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The Audit Commission was a statutory corporation in the United Kingdom. The Commission’s primary objective was to appoint auditors to a range of local public bodies in England, set the standards for auditors and oversee their work. The Commission closed on 31 March 2015, with its functions being transferred to the voluntary, not-for-profit or private sector.

Audit Commission
Logo of the Audit Commission
Agency overview
Formed1 April 1983
Dissolved31 March 2015
Headquarters1st Floor Millbank Tower
London SW1P 4HQ
MottoProtecting the public purse
Annual budget£213m (2009-10)[1]

On 13 August 2010, it was leaked to the media, ahead of an official announcement, that the Commission was to be scrapped.[2] In 2009-10 the Commission cost the central government £28m to run, with the remainder of its income coming from audit fees charged to local public bodies.


The Audit Commission was established under the Local Government Finance Act 1982, to appoint auditors to all local authorities in England and Wales and it became operational on 1 April 1983.[3] The National Health Service and Community Care Act 1990 extended the remit of the Commission to cover health service bodies. Legislation covering the Commission’s activities was consolidated into the Audit Commission Act 1998. In 1985-86 the commission led the investigation of the rate-capping rebellion which resulted in 32 Lambeth councillors and 47 Liverpool councillors being surcharged and banned from office.

The Commission gained responsibility for auditing the National Health Service in 1990, and fire and rescue services in 2004.[2] In 1996 the Commission began joint reviews of social services (with the Social Services Inspectorate of the Department of Health), and in 1997, reviews of local education authorities (LEAs) jointly with OFSTED.[4]

On 1 April 2005 the Commission's remit in Wales transferred to the Auditor General for Wales.

Westminster Council 'homes-for-votes'Edit

The gerrymandering scandal at Westminster Council was uncovered by the Audit Commission's District Auditor, John Magill, who found that between 1987 and 1989, council houses were sold at below market value to families likely to vote Conservative.[5]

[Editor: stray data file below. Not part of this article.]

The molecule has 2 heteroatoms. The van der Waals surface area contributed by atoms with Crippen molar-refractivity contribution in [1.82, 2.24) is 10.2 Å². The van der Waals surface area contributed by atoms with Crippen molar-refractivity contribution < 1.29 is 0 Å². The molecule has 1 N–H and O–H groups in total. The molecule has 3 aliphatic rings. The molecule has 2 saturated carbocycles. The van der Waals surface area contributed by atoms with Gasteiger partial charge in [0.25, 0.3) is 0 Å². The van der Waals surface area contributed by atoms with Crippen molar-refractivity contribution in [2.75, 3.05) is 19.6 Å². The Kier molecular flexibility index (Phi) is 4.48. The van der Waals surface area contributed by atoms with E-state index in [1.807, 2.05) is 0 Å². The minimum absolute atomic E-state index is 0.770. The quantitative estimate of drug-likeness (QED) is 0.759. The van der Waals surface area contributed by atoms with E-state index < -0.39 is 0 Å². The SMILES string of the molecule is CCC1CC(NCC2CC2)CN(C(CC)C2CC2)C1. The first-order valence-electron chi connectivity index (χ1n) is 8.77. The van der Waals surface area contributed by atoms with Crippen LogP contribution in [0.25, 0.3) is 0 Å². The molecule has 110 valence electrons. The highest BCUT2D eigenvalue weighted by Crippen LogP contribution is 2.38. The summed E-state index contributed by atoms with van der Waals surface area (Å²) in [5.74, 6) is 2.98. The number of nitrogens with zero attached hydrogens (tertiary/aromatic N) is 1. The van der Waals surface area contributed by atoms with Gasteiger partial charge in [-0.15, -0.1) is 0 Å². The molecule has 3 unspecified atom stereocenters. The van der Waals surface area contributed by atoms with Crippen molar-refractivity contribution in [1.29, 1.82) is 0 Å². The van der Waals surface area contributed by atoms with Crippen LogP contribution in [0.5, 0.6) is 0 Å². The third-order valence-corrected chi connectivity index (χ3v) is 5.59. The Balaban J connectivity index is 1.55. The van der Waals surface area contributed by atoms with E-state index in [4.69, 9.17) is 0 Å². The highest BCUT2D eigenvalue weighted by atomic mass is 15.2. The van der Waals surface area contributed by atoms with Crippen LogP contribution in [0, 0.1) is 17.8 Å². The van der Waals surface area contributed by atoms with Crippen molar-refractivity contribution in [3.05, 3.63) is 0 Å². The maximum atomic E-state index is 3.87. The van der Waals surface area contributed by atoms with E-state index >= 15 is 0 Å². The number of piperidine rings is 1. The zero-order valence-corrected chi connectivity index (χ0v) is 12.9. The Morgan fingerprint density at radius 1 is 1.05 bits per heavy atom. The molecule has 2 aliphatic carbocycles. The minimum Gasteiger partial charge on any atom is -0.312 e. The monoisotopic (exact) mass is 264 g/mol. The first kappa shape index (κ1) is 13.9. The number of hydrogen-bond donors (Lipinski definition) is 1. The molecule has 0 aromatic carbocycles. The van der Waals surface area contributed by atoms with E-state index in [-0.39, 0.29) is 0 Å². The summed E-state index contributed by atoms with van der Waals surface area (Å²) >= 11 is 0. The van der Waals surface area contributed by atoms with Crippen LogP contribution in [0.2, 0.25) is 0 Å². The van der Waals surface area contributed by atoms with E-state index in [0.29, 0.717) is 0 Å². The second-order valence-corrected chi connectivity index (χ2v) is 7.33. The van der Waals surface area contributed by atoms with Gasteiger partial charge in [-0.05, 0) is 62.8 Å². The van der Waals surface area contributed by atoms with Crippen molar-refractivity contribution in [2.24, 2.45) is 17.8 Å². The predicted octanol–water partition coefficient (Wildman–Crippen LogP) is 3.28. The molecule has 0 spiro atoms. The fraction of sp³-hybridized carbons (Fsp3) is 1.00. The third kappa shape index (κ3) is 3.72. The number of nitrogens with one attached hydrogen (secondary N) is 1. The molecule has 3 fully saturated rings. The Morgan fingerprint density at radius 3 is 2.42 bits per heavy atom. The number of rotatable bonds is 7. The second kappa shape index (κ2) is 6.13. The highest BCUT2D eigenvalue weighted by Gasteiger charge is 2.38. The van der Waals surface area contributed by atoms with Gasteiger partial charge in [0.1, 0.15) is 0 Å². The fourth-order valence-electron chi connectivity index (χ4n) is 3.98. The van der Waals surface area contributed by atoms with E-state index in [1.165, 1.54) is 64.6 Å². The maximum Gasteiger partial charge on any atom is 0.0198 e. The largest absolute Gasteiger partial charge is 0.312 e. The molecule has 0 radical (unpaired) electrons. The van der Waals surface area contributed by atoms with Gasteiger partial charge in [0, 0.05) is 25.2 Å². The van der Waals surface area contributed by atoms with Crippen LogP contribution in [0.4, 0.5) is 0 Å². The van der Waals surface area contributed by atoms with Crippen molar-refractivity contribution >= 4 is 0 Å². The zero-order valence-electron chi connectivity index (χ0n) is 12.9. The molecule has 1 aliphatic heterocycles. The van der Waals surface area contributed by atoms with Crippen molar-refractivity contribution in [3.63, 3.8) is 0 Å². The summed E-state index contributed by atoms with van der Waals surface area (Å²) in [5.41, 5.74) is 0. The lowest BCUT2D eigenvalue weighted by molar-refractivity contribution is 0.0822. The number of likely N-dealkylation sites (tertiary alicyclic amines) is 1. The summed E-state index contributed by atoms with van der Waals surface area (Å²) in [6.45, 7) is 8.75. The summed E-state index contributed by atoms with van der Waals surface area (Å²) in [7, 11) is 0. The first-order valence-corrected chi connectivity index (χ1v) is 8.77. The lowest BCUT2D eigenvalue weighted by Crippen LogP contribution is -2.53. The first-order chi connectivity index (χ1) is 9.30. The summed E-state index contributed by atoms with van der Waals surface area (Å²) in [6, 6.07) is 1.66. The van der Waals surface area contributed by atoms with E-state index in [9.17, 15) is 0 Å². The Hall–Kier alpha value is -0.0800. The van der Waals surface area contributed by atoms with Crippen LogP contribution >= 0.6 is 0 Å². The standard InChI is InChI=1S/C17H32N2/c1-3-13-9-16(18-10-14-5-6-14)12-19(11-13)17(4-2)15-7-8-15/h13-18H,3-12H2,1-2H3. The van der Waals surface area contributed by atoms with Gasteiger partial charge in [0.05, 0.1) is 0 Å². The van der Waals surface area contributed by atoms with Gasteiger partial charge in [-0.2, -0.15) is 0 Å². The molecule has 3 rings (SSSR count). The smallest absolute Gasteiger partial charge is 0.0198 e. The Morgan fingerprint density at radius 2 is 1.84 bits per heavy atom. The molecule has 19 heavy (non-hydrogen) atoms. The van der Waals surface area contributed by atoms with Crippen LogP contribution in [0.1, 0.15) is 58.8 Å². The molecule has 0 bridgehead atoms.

Mr Magill found the former leader of the council, Dame Shirley Porter and five other council officials 'jointly and severally' liable for repaying £36.1 million to the council.[6] Mr Magill's verdict was upheld in the House of Lords in 2001.[7] Dame Shirley Porter eventually settled in 2004, paying £12.3 million to Westminster Council.[8]

National Fraud InitiativeEdit

Since 1996 the Audit Commission has run the National Fraud Initiative,[9] a UK-wide anti-fraud programme. Between 1996 and 2013 it traced £1.17 billion in fraud, including £215m in 2008-9,[10] as more councils provided data and most recently £203m in 2012-13.[11]


On 13 August 2010, the Secretary of State for Communities and Local Government, Eric Pickles, announced that the Commission was to be scrapped, with its functions being transferred to the voluntary, not-for-profit or private sector.[2] The government aimed to save £50m annually, with the Commission's function transferred to local council ombudsmen and private accounting firms.[2]

Accounting body ACCA expressed doubt that the private sector would match the commission’s experience and consistency.[12]

The Financial Reporting Council suggested to a House of Lords committee that Government should not sell the Audit Commission's practice to any of the Big Four auditors, otherwise their dominance of the audit market would be further enhanced.[13]

In 2012 a proposed employee-owned firm won only one of ten regional contracts, and was launched as a subsidiary of Mazars. Grant Thornton won the largest share, 4 contracts, and took on about 350 staff from the Commission. KPMG and Ernst & Young won 3 and 2 contracts respectively. The Commission estimated that audit fee savings at 'up to 40%' will arise as a result of these arrangements.